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Your Aging Skin: Part I

Brunette model in front of a blue background

Over the past several decades, a significant amount of progress has been made in the area of health and wellness. As a result of knowing what might cause conditions such as heart disease, diabetes, and even dementia, adults are living longer these days. This is all well and good, we think, until we hear the concerns that start to sprout up around mid-life.

Aging is not a disease; it is the natural progression of living. There is no way to escape it, and one of the first places age makes itself known is on the skin. We know that, like many of the other health concerns that arise as we get older, dermatologic aging is affected by external factors to some degree. We will touch on this in Part II of this topic. Today, our focus will be on the genetics tied to aging, and why they cannot be avoided.

Some important details about aging . . .

  • You don’t get into your 20’s without beginning to “age” in the way we refer to it today. The signs of this early aging do not become obvious for another few decades (if you’re lucky).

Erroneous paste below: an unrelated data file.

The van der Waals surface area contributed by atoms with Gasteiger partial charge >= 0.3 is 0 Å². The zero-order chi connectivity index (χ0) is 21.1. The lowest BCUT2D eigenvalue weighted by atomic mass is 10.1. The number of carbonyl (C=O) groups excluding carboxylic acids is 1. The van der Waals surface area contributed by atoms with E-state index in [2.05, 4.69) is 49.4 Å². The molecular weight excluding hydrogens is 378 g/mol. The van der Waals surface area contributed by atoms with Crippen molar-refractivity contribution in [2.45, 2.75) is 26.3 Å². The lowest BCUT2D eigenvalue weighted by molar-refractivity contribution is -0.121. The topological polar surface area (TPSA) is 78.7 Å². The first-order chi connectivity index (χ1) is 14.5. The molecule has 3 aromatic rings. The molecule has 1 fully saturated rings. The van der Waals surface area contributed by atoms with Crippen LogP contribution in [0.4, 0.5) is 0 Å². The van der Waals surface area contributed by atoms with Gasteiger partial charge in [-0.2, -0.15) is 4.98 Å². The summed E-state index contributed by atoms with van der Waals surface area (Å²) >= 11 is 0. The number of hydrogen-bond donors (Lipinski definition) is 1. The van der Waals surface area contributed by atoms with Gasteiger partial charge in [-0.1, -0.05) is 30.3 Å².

• Skin becomes scaly in appearance when dead skin cells stop sloughing off in the appropriate time frame.
  • Wrinkles begin to develop as the skin loses elastin, which gives elasticity to connective tissue.
  • Skin becomes thin and papery when collagen stores become depleted. Collagen gives skin its firmness and structure. Without healthy strands running beneath the skin, we start to notice ridges at the edges of the lips and thinned skin on the arms and hands.
  • The lipids that form a barrier on the skin decrease, which makes skin more dry and itchy with age.
  • The fat loss at a rate of about 1 tsp a year eventually leads to bony hands, flat or sunken cheeks, and hollows beneath the eyes.
  • Hair turns gray or thins. In some, pattern baldness occurs.
  • Fingernails break more easily as we age. Toenails, on the other hand (or foot!), become thicker.

Ah, if only we had control over our genetic makeup! Aging would be so much easier to a transition through life! While the intrinsic causes of aging are beyond your ability to manage, that does not mean you have no options for protecting and promoting healthy skin, hair, and nails. In our next post, we will discuss the extrinsic factors related to aging skin, and what you can do about them.


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